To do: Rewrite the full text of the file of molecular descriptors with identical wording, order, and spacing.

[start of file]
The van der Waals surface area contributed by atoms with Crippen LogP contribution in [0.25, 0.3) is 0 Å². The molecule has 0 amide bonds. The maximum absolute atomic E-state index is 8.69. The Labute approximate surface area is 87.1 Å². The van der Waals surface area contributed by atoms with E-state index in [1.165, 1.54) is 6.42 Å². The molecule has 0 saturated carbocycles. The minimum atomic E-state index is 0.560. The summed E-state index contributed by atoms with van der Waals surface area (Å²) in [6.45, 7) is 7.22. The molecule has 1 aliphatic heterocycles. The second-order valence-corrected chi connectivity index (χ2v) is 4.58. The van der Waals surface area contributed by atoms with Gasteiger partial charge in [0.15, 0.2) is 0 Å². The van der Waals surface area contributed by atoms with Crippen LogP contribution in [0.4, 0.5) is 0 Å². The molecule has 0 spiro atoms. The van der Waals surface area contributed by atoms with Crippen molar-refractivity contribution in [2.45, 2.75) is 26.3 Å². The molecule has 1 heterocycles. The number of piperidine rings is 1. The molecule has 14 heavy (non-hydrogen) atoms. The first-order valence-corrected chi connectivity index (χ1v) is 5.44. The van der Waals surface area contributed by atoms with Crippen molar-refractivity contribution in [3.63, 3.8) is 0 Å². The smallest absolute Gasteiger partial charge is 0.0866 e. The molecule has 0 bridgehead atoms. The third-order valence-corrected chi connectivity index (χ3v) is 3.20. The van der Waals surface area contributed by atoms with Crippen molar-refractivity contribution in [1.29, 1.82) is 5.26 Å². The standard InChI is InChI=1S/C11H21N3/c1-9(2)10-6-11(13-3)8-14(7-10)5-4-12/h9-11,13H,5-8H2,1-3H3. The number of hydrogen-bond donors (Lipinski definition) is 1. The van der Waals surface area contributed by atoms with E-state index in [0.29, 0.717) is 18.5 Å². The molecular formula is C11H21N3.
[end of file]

The van der Waals surface area contributed by atoms with Crippen LogP contribution in [0.25, 0.3) is 0 Å². The molecule has 0 amide bonds. The maximum absolute atomic E-state index is 8.69. The Labute approximate surface area is 87.1 Å². The van der Waals surface area contributed by atoms with E-state index in [1.165, 1.54) is 6.42 Å². The molecule has 0 saturated carbocycles. The minimum atomic E-state index is 0.560. The summed E-state index contributed by atoms with van der Waals surface area (Å²) in [6.45, 7) is 7.22. The molecule has 1 aliphatic heterocycles. The second-order valence-corrected chi connectivity index (χ2v) is 4.58. The van der Waals surface area contributed by atoms with Gasteiger partial charge in [0.15, 0.2) is 0 Å². The van der Waals surface area contributed by atoms with Crippen LogP contribution in [0.4, 0.5) is 0 Å². The molecule has 0 spiro atoms. The van der Waals surface area contributed by atoms with Crippen molar-refractivity contribution in [2.45, 2.75) is 26.3 Å². The molecule has 1 heterocycles. The number of piperidine rings is 1. The molecule has 14 heavy (non-hydrogen) atoms. The first-order valence-corrected chi connectivity index (χ1v) is 5.44. The van der Waals surface area contributed by atoms with Crippen molar-refractivity contribution in [3.63, 3.8) is 0 Å². The smallest absolute Gasteiger partial charge is 0.0866 e. The molecule has 0 bridgehead atoms. The third-order valence-corrected chi connectivity index (χ3v) is 3.20. The van der Waals surface area contributed by atoms with Crippen molar-refractivity contribution in [1.29, 1.82) is 5.26 Å². The standard InChI is InChI=1S/C11H21N3/c1-9(2)10-6-11(13-3)8-14(7-10)5-4-12/h9-11,13H,5-8H2,1-3H3. The number of hydrogen-bond donors (Lipinski definition) is 1. The van der Waals surface area contributed by atoms with E-state index in [0.29, 0.717) is 18.5 Å². The molecular formula is C11H21N3.